Use this URL to cite or link to this record in EThOS: https://ethos.bl.uk/OrderDetails.do?uin=uk.bl.ethos.814161
Title: Children with autism spectrum disorder in the context of Arab countries and cultures
Author: Alallawi, Barah
ISNI:       0000 0004 9353 684X
Awarding Body: University of Warwick
Current Institution: University of Warwick
Date of Award: 2020
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Abstract:
The field of Autism Spectrum Disorder (ASD) in the Arab world is new. The dearth of ASD research in the Arab world is well recognised. There were no data available in the field of ASD in the Arab context collectively. Therefore, ASD researchers should attempt to discover the state of ASD from the Arab perspective. This thesis has attempted to expand our knowledge of the field of ASD in the Arab context, in particular children with ASD and their families. In Chapter 1 an introduction on Arab countries was presented including geography, religion, language, culture, and information about typical family systems. Further, the current state of ASD in Arab countries and cultures was discussed in terms of its diagnosis, prevalence, services available for individuals with ASD, and Arab parents’ stress and needs profiles. Four empirical studies then followed (Chapters 2, 3, 4, 5). In the first study (Chapter 2) a systematic scoping review of social, educational, and psychological research on individuals with ASD and their family members in Arab countries and cultures was undertaken, highlighting many unexplored areas for research. Chapter 3 then presented an investigation of support needs of Arab families of children with ASD living in the United Kingdom (UK). Chapter 4 explored experiences of special educators from a special school on using a structured numeracy intervention with their pupils with ASD. The final study (Chapter 5) then carried out an initial evaluation of a structured numeracy intervention with children with ASD in Arab families living in the UK by training and supporting their parents to deliver the intervention at home. In Chapter 6 the findings from the four empirical studies were discussed, along with their implications for practice and future research. Overall this thesis has contributed new knowledge in relation to the field of ASD in the Arab context.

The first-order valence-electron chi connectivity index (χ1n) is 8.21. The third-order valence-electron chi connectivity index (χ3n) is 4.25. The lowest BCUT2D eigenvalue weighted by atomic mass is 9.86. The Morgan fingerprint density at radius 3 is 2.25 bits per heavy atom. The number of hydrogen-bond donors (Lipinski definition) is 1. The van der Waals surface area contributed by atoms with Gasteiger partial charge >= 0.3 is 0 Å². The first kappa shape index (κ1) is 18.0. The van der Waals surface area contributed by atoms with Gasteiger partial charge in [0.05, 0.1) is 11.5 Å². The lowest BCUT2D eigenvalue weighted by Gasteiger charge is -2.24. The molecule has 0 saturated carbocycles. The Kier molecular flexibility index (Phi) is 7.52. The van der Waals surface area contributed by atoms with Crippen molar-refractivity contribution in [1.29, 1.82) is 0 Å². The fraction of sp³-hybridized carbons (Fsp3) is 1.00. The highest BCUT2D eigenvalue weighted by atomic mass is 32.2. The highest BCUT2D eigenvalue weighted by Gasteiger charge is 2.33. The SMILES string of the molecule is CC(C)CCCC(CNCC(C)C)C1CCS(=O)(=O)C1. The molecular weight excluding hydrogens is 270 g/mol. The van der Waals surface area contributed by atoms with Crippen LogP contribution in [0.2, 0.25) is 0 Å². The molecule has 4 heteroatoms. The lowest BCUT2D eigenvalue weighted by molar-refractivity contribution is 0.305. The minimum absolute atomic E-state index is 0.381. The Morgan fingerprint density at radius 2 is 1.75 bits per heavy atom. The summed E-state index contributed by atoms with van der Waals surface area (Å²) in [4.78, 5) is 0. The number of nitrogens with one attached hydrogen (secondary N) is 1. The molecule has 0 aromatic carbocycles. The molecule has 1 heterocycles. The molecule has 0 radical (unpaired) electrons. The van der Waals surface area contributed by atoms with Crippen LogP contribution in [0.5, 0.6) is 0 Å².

Supervisor: Not available Sponsor: Jāmiʻat Muʼtah
Qualification Name: Thesis (Ph.D.) Qualification Level: Doctoral
EThOS ID: uk.bl.ethos.814161  DOI: Not available
Keywords: HQ The family. Marriage. Woman ; RC0321 Neuroscience. Biological psychiatry. Neuropsychiatry ; RJ Pediatrics
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